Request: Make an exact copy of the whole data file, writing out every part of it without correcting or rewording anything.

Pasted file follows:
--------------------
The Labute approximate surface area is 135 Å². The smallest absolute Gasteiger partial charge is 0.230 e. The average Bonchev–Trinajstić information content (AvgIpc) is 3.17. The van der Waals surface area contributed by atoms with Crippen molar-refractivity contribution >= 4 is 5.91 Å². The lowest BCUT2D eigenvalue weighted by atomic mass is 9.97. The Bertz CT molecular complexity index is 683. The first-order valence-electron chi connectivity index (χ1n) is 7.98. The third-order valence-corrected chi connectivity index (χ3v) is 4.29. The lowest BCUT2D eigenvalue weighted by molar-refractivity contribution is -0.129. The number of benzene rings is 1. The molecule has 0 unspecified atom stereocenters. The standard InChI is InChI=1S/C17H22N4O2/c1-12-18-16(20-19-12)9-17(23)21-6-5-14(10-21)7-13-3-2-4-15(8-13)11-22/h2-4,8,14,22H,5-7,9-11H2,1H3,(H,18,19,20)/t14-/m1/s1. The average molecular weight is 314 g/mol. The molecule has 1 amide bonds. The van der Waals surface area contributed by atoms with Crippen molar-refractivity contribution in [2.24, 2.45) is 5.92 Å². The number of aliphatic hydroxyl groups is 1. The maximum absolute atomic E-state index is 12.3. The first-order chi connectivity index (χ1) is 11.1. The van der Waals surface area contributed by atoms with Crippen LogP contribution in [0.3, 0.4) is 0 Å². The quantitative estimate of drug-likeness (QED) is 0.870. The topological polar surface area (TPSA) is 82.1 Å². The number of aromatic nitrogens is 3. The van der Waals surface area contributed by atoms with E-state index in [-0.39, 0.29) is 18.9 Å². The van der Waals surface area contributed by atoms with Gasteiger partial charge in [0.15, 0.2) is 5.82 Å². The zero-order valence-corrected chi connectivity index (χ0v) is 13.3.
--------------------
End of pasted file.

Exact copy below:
The Labute approximate surface area is 135 Å². The smallest absolute Gasteiger partial charge is 0.230 e. The average Bonchev–Trinajstić information content (AvgIpc) is 3.17. The van der Waals surface area contributed by atoms with Crippen molar-refractivity contribution >= 4 is 5.91 Å². The lowest BCUT2D eigenvalue weighted by atomic mass is 9.97. The Bertz CT molecular complexity index is 683. The first-order valence-electron chi connectivity index (χ1n) is 7.98. The third-order valence-corrected chi connectivity index (χ3v) is 4.29. The lowest BCUT2D eigenvalue weighted by molar-refractivity contribution is -0.129. The number of benzene rings is 1. The molecule has 0 unspecified atom stereocenters. The standard InChI is InChI=1S/C17H22N4O2/c1-12-18-16(20-19-12)9-17(23)21-6-5-14(10-21)7-13-3-2-4-15(8-13)11-22/h2-4,8,14,22H,5-7,9-11H2,1H3,(H,18,19,20)/t14-/m1/s1. The average molecular weight is 314 g/mol. The molecule has 1 amide bonds. The van der Waals surface area contributed by atoms with Crippen molar-refractivity contribution in [2.24, 2.45) is 5.92 Å². The number of aliphatic hydroxyl groups is 1. The maximum absolute atomic E-state index is 12.3. The first-order chi connectivity index (χ1) is 11.1. The van der Waals surface area contributed by atoms with Crippen LogP contribution in [0.3, 0.4) is 0 Å². The quantitative estimate of drug-likeness (QED) is 0.870. The topological polar surface area (TPSA) is 82.1 Å². The number of aromatic nitrogens is 3. The van der Waals surface area contributed by atoms with E-state index in [-0.39, 0.29) is 18.9 Å². The van der Waals surface area contributed by atoms with Gasteiger partial charge in [0.15, 0.2) is 5.82 Å². The zero-order valence-corrected chi connectivity index (χ0v) is 13.3.